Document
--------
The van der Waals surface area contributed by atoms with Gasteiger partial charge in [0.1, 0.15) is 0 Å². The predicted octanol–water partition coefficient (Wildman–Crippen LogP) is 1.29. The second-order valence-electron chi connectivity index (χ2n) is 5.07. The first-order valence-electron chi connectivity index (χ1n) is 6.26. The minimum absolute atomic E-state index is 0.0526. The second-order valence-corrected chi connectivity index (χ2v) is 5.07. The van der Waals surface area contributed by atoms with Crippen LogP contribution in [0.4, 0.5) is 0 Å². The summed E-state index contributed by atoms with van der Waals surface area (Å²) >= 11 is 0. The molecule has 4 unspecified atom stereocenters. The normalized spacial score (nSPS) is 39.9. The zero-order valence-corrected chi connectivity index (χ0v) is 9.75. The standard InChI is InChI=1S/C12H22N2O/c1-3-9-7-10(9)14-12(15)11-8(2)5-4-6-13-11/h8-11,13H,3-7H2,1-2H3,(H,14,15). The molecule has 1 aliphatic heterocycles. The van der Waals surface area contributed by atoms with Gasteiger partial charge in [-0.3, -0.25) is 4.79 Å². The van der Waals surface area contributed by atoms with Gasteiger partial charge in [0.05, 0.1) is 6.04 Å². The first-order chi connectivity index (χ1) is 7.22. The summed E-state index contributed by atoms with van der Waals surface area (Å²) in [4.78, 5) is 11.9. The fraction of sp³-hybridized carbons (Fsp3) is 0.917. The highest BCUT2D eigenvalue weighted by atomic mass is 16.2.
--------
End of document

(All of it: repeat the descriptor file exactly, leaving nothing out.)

The van der Waals surface area contributed by atoms with Gasteiger partial charge in [0.1, 0.15) is 0 Å². The predicted octanol–water partition coefficient (Wildman–Crippen LogP) is 1.29. The second-order valence-electron chi connectivity index (χ2n) is 5.07. The first-order valence-electron chi connectivity index (χ1n) is 6.26. The minimum absolute atomic E-state index is 0.0526. The second-order valence-corrected chi connectivity index (χ2v) is 5.07. The van der Waals surface area contributed by atoms with Crippen LogP contribution in [0.4, 0.5) is 0 Å². The summed E-state index contributed by atoms with van der Waals surface area (Å²) >= 11 is 0. The molecule has 4 unspecified atom stereocenters. The normalized spacial score (nSPS) is 39.9. The zero-order valence-corrected chi connectivity index (χ0v) is 9.75. The standard InChI is InChI=1S/C12H22N2O/c1-3-9-7-10(9)14-12(15)11-8(2)5-4-6-13-11/h8-11,13H,3-7H2,1-2H3,(H,14,15). The molecule has 1 aliphatic heterocycles. The van der Waals surface area contributed by atoms with Gasteiger partial charge in [-0.3, -0.25) is 4.79 Å². The van der Waals surface area contributed by atoms with Gasteiger partial charge in [0.05, 0.1) is 6.04 Å². The first-order chi connectivity index (χ1) is 7.22. The summed E-state index contributed by atoms with van der Waals surface area (Å²) in [4.78, 5) is 11.9. The fraction of sp³-hybridized carbons (Fsp3) is 0.917. The highest BCUT2D eigenvalue weighted by atomic mass is 16.2.